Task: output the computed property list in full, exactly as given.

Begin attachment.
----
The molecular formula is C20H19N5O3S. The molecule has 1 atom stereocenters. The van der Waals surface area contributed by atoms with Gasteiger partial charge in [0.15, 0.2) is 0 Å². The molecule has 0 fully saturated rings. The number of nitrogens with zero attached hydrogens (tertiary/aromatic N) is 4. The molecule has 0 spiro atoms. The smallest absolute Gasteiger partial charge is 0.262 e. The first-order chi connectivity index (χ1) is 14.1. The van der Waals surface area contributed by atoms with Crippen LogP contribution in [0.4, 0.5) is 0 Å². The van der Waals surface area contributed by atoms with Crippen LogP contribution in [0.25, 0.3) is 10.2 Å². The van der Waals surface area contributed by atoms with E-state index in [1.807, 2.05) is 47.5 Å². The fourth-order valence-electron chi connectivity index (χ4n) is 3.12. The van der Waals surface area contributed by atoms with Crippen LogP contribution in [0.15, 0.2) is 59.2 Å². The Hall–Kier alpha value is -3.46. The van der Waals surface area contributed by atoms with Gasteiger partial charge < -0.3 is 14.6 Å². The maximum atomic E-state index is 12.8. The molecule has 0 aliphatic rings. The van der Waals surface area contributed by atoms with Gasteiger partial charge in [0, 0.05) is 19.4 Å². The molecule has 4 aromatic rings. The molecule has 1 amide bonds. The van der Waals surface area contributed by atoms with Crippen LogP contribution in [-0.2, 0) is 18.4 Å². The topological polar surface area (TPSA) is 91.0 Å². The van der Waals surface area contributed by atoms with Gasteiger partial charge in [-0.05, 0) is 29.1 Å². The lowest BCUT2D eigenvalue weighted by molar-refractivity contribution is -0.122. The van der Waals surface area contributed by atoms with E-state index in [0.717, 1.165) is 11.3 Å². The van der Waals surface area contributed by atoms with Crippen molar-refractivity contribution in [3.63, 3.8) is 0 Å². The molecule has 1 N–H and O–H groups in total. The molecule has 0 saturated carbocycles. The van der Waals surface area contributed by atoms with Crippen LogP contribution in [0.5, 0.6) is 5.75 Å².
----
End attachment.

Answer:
The molecular formula is C20H19N5O3S. The molecule has 1 atom stereocenters. The van der Waals surface area contributed by atoms with Gasteiger partial charge in [0.15, 0.2) is 0 Å². The molecule has 0 fully saturated rings. The number of nitrogens with zero attached hydrogens (tertiary/aromatic N) is 4. The molecule has 0 spiro atoms. The smallest absolute Gasteiger partial charge is 0.262 e. The first-order chi connectivity index (χ1) is 14.1. The van der Waals surface area contributed by atoms with Crippen LogP contribution in [0.4, 0.5) is 0 Å². The van der Waals surface area contributed by atoms with Crippen LogP contribution in [0.25, 0.3) is 10.2 Å². The van der Waals surface area contributed by atoms with E-state index in [1.807, 2.05) is 47.5 Å². The fourth-order valence-electron chi connectivity index (χ4n) is 3.12. The van der Waals surface area contributed by atoms with Crippen LogP contribution in [0.15, 0.2) is 59.2 Å². The Hall–Kier alpha value is -3.46. The van der Waals surface area contributed by atoms with Gasteiger partial charge < -0.3 is 14.6 Å². The maximum atomic E-state index is 12.8. The molecule has 0 aliphatic rings. The van der Waals surface area contributed by atoms with Gasteiger partial charge in [0, 0.05) is 19.4 Å². The molecule has 4 aromatic rings. The molecule has 1 amide bonds. The van der Waals surface area contributed by atoms with Crippen LogP contribution in [-0.2, 0) is 18.4 Å². The topological polar surface area (TPSA) is 91.0 Å². The van der Waals surface area contributed by atoms with Gasteiger partial charge in [-0.05, 0) is 29.1 Å². The lowest BCUT2D eigenvalue weighted by molar-refractivity contribution is -0.122. The van der Waals surface area contributed by atoms with E-state index in [0.717, 1.165) is 11.3 Å². The van der Waals surface area contributed by atoms with Crippen molar-refractivity contribution in [3.63, 3.8) is 0 Å². The molecule has 1 N–H and O–H groups in total. The molecule has 0 saturated carbocycles. The van der Waals surface area contributed by atoms with Crippen LogP contribution in [0.5, 0.6) is 5.75 Å².